Adventures in The Chaplaincy: “My First Military Funeral”

I’ve put off writing this for a couple of weeks to really have time to think about everything that went on. I’m a pretty new pastor and a pretty new chaplain. I’ve only in the past couple of months been assigned to a unit where I’m the sole battalion chaplain. Before I was double slotted with another chaplain who had the primary role as he was deployed and I was with the Rear Detachment. Basically what I want to do with this post is provide some very general advice to new National Guard/Reserve chaplains who might be facing a similar situation.

This was a funeral for a young soldier with a wife and family. My unit is not deployed so the death was not combat related but rather due to a non-military work related accident. The situation was especially challenging because at the time of the funeral the only activity I had done with the unit was annual training so I was still in the very early phases of my ministry in the unit. Thankfully, I had met the soldier and had started building a relationship with him and his family before the accident so I was not a complete stranger.

Here are some observations from my experiences with the funeral (remember these are from the perspective of a Guard chaplain).

  1. When you get word of the death, immediately plan to go visit the family. Make sure your Blues look sharp and roll out as soon as possible.  I had to drive two hundred miles one way to visit this family. That is one of the challenges of the Guard in that our people are often spread out over a wide swath of land. It might be that you only spend 15-20 minutes with the family. It might be that you spend hours. Be sensitive to the time and the needs of the family. You will provide a comforting and caring face for the military aspect of the death. The family is going to be dealing with paperwork and military bureaucracy and sometimes that process can be very cold and insensitive despite the best efforts of the personnel handling it. You need to show that the military cares about more than just getting the paperwork processed and really wants to help and support the family.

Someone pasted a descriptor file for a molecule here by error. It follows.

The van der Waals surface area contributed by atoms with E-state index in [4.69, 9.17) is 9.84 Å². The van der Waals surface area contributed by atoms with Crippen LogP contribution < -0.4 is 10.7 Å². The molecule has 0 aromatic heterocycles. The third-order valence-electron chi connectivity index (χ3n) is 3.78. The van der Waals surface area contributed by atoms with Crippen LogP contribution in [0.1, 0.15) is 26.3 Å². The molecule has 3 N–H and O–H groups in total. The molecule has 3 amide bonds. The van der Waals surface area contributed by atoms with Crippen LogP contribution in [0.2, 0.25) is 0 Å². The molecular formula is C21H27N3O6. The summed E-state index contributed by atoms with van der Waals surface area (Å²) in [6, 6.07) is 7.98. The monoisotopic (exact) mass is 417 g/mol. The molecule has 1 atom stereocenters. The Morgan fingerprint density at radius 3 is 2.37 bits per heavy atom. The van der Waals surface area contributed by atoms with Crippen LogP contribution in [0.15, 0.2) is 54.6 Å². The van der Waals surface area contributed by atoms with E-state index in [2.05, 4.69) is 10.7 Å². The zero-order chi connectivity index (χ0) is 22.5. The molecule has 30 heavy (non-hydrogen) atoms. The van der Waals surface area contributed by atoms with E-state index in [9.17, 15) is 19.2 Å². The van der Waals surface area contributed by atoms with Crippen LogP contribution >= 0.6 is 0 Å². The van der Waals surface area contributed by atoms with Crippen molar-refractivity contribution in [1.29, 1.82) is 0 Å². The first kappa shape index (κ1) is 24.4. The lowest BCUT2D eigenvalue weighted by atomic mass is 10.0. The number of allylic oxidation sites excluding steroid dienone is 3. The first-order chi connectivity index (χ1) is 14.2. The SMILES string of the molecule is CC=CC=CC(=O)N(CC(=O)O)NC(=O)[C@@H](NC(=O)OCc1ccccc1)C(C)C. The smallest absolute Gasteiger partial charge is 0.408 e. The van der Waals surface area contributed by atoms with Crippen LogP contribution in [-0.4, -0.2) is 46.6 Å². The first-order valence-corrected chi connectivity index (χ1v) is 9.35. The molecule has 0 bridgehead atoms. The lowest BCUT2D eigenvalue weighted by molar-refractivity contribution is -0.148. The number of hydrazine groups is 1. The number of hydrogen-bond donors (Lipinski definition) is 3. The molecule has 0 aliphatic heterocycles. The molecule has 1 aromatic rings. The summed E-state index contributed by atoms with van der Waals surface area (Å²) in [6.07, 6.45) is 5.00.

2. Ask for help. This was my first military funeral and I also have not done many funerals as a civilian pastor yet. I was as green as they come. Don’t sit there and try to remember what you learned at CHBOLC years ago. Get on the phone and call an experienced chaplain. In the Guard I believe that most states have at least one full time support Chaplain. This Chaplain will probably be a good resource. I contacted our full time Chaplain and he was very helpful in walking me through my part in the funeral as well as providing general support and encouragement. This is important ministry so don’t try to tackle it alone if it is your first rodeo.
  3. Talk to the funeral home director. The odds are that person has done a good number of military funerals. He might not know the military regs word for word but has probably seen enough military funerals to provide some good guidance and advice.
  4. Follow up with the family. I made it a point to call the wife of the soldier who was killed to check up on her and see how she was doing. Another thing I did was, with her permission, contact a local church and let them know her situation and some of her needs so that they could get involved. I live two hundred miles away so I can’t do the face to face ministry that is really needed so I took the extra time to contact a local pastor. This family was not a part of a local church so they did not have the wonderful support that a church often provides in difficult times so be sure to have this option in the back of your mind if the family is open to it. Plus, I’m sure the local pastor will welcome the ministry opportunity.
  5. Be mindful of the weather. It was brutally hot and humid the day of the funeral. When I was planning the graveside service I had that in mind and kept my part very short.
  6. Chaplains, this is an opportunity for your commander and other staff and soldiers to really see what you do and how important your job is. Doing a good job at a funeral can open up many other doors for ministry.

So there you have it. Just a few observations based on my experiences doing my first military funeral. Thankfully, the funeral went very smoothly and was a very fitting salute to the life of the fallen soldier. I am grateful for our full time support chaplain and the funeral home staff who helped make my part of the service successful.



3 thoughts on “Adventures in The Chaplaincy: “My First Military Funeral”

  1. Well said, Caleb. Good things to pass on. I know your ministry as a chaplain will be very successful because you have an obvious calling and a passion that are unmistakable. There is no subtitute for experience but your servant’s heart will win the day in Christ. Proud of you, brother!

  2. Caleb, as a funeral home director’s daughter, I’m really glad you mentioned asking the funeral home director for advice. Most of the time they are caring individuals and want to help the family and all involved in the situation and always provide extra during military funerals.

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